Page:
The truth is, when we engage in conversations that expose and reinforce our differences, the conflict is what pushes you harder and forces you to evolve your idea into something even better. Additionally, if you can learn to debate effectively as a team, it can help generate new ideas, push concepts even further and help you defend your work when the time comes.

So while the anticipation of conflict still makes an insecure and surprisingly introverted person like myself want to hide in my office’s supply closet, I have found that not only is strife necessary, but it can also be hugely liberating.

A significant body of research now suggests that conflict among teams is actually really good, especially when that fighting is focused around creative ideas. If everyone on a team is always in alignment it can mean that ideas are stagnant, or that a team values cohesiveness over conflict. Either way, agreeing can sometimes stand in the way of producing outstanding creative work.

There is, however, one important, golden rule before you embark on the path of most resistance: you want to know what it is you’re fighting for. You also want to make sure that it’s absolutely worth it. This is not about being contrarian, disagreeing for the sake of starting an argument or being a troll. Conflict is exhausting, so before you take the time to gather your arsenal and go into battle, you want to ensure that the scrapes and scars you’ll get along the way will yield the results and impact you desire.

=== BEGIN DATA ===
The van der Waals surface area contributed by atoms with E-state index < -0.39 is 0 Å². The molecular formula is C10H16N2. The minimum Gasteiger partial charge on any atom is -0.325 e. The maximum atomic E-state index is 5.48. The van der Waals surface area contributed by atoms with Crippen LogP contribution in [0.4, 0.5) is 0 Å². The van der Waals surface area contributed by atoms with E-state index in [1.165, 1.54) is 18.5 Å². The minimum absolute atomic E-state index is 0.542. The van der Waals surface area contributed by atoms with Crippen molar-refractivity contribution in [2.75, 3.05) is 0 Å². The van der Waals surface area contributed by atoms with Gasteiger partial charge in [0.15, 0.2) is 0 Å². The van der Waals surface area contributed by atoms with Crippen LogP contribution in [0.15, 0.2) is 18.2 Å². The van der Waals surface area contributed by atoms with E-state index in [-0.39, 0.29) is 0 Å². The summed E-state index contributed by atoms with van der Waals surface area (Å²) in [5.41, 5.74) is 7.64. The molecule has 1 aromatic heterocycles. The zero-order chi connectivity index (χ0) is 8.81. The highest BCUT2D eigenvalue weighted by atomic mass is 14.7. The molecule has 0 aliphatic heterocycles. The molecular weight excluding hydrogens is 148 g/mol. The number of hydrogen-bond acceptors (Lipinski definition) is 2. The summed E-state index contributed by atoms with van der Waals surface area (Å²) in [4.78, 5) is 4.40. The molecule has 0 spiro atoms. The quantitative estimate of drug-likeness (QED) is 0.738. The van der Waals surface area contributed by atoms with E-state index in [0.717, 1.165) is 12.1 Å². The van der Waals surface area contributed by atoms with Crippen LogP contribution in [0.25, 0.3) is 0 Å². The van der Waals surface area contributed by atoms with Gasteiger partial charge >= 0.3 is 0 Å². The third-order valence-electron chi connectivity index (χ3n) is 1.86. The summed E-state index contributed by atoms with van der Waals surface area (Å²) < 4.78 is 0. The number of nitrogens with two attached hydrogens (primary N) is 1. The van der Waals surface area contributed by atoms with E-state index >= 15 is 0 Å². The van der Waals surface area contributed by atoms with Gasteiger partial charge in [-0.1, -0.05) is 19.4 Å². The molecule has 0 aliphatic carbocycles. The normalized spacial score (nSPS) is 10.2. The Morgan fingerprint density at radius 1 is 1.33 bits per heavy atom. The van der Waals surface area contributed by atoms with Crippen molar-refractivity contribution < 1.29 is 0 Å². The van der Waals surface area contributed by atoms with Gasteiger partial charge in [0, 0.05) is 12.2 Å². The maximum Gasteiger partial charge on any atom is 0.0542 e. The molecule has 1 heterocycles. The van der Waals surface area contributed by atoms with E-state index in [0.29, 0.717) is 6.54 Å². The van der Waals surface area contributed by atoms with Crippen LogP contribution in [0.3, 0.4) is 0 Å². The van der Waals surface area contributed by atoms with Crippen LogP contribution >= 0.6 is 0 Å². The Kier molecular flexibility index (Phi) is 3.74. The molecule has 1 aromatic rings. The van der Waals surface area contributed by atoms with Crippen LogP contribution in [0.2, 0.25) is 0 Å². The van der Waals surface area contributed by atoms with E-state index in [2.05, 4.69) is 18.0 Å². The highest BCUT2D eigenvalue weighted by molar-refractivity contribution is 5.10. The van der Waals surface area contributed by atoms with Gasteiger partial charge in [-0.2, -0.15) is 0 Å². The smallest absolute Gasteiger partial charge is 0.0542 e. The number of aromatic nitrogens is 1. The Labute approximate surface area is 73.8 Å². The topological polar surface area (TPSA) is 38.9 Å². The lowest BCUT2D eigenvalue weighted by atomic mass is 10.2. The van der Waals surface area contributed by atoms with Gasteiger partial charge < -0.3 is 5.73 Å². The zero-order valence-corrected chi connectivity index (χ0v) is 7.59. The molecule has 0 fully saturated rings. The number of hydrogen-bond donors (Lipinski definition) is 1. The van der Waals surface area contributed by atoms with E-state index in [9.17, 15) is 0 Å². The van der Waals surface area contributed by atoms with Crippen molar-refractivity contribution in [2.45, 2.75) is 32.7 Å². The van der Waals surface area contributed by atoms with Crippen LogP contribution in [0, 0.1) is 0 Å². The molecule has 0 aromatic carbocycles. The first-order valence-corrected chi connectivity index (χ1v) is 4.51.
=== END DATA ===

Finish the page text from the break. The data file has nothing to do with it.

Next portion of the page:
Whenever you’re fighting about ideas, it’s important that you’re engaging in the “right fight” — criticizing a person’s ideas or work, and not the person himself. This type of conflict is what researchers call “intellectual” conflict, and it must be done in an atmosphere of mutual respect. Also, for whatever it’s worth, I try to temper my feedback with something I think my peers are doing well. I don’t do this for the sake of being nice, but instead because I think there is always some inherent value in what is being presented, and it’s important to recognize that.

When a project is being considered or developed, criticism and constructive conflict are vital to assessing the quality of your ideas. The old adage that there are “no bad ideas” may work during the idea generation phase, but won’t prove useful when it’s time to start evaluating the concepts to push them further.